Other questions are raised in the show, tossed with a light, lemony vinaigrette and set out for our enjoyment. Where should the local protect itself from the global monoculture, or should it? Where does one come down on the issue of a genetically modified rice that will prevent child blindness? What if the Kalahari bushman doesn't welcome a laptop computer in his hut? And how do we feel, on a humanitarian level, about promoting the rickshaw as a mode of urban transport (a green solution if ever there was one)? There's a lot of very unstable meaning being generated here that could strike the viewer as either flaky or provocative. At the end of the day, I'm in the latter camp, but there were moments when it was touch and go.
The presentation of the show, too, is uneven -- by turns spectacularly dramatic and underwhelming. For example, the room devoted to portraits of the Earth (showcasing the different visual technologies that enable us to see, among other things, the Earth's gravitational field, its orbiting cloud of space debris, its seismological hiccups and its glittering diadems of man-made light at night) is extremely beautiful, elevating what could be a traditional science-centre display to the visual realm of installation art. But the display on recycling is pedestrian, with sad-looking potato-based take-out containers and organic T-shirts from Mountain Equipment Co-op relied upon to carry our high hopes for a brave new world.
As well, you are left craving an immediate, visceral experience of the objects and materials on offer here. In the section devoted to new materials (self-healing plastic, self-cleaning glass and the like), I found myself wanting to handle a piece of Aerogel (the lightest solid in the world, it is 99.8 per cent air), not just look at it in a vitrine. I wanted the chance to ride on Dean Kamen's Segway personal-transport device (rather than wait until Sunday between 1 p.m. and 4 p.m. to watch someone else ride on it), or even to watch a video of Kamen's ingenious stair-climbing wheelchair. (Instead, we see it unoccupied on an elevated dais.) I wanted to check out the intriguing-looking ZeeWeed water-filtration device in operation. With its filaments like angel-hair pasta, it can convert raw sewage to drinkable water. They could give away free samples. (Okay, maybe I'm alone in this enthusiasm.) While the exhibition can claim many dramatic visual moments, such as the retinally traumatic Image Gallery devoted to new visual technologies, it remains largely a reading experience, a three-dimensional version of the book, yet lacking, by necessity, the depth and texture provided by the book's many brilliant interviews.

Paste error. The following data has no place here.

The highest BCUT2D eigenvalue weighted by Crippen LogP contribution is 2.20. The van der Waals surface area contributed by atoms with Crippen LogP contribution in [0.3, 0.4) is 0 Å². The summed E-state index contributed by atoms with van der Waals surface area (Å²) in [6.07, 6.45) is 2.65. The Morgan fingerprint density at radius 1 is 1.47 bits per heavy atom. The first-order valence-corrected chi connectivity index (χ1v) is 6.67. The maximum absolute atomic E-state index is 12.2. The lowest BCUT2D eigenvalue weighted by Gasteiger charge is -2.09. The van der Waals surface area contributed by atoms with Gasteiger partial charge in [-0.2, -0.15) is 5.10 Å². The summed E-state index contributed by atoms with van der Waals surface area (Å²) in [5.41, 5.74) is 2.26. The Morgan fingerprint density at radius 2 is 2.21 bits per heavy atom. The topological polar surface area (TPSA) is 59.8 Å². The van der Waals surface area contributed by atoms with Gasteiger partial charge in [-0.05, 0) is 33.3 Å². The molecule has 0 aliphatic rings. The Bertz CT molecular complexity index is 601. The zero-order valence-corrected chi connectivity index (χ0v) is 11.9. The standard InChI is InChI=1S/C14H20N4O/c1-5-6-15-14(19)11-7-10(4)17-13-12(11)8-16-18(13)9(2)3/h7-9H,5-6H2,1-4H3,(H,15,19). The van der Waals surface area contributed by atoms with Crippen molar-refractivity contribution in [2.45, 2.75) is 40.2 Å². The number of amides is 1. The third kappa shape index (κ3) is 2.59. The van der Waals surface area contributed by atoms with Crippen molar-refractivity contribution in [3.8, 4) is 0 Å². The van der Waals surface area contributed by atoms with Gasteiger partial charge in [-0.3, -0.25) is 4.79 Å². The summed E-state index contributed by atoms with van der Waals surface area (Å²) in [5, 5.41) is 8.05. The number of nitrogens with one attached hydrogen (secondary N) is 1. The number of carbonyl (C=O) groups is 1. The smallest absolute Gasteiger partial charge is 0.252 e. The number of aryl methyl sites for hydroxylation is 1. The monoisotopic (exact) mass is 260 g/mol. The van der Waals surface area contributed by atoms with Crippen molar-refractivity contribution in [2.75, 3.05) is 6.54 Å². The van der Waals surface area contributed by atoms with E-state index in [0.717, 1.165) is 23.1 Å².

These drawbacks can be at least partially alleviated -- as the exhibition organizers prepare to tour the exhibition to Toronto, various European venues (still to be confirmed) and the Museum of Contemporary Art in Chicago -- but they are not fixable without further heroic efforts and lots more money and time. As Mau said to me on the eve of his opening last week, "Even though the group doesn't want me to say this, this is the prototype. Now that we can see it, it will change."
In my opinion, it would be worth the effort, because the underlying project is optimistic in a way that feels important. Since when has a museum exhibition prompted high-school educators to drop an entire semester's curriculum to study its implications? (King George Senior Secondary School, a downtown Vancouver high school, is doing just that.) Despite its glitches, I suspect it will be a great success, particularly with young people who have passed their tender years steeping in the silent-spring anxieties of their parents. The show galvanizes you to hope, not dread.
It's hard, too, not to be swayed by the sheer exhilaration of taking in so much fresh information. Walking through the galleries, I found myself thinking about Marshall McLuhan's famous line: "We look at the present through a rear-view mirror. We march backwards into the future." Unlike most of the rest of us, who maintain an arguably unhealthy infatuation with the past, Mau is marching facing forward. We'd be best advised to follow him, I think, albeit equipped with a rucksack full of questions.
Massive Change continues at the Vancouver Art Gallery until Jan. 3, and opens at the Art Gallery of Ontario in March. Futurist Alvin Toffler will speak on Oct. 15 at 7 p.m. Massive Change: Visionaries, a day-long discussion event, will be hosted by Bruce Mau and Charlie Rose on Oct. 16 (for information, 604-662-4747).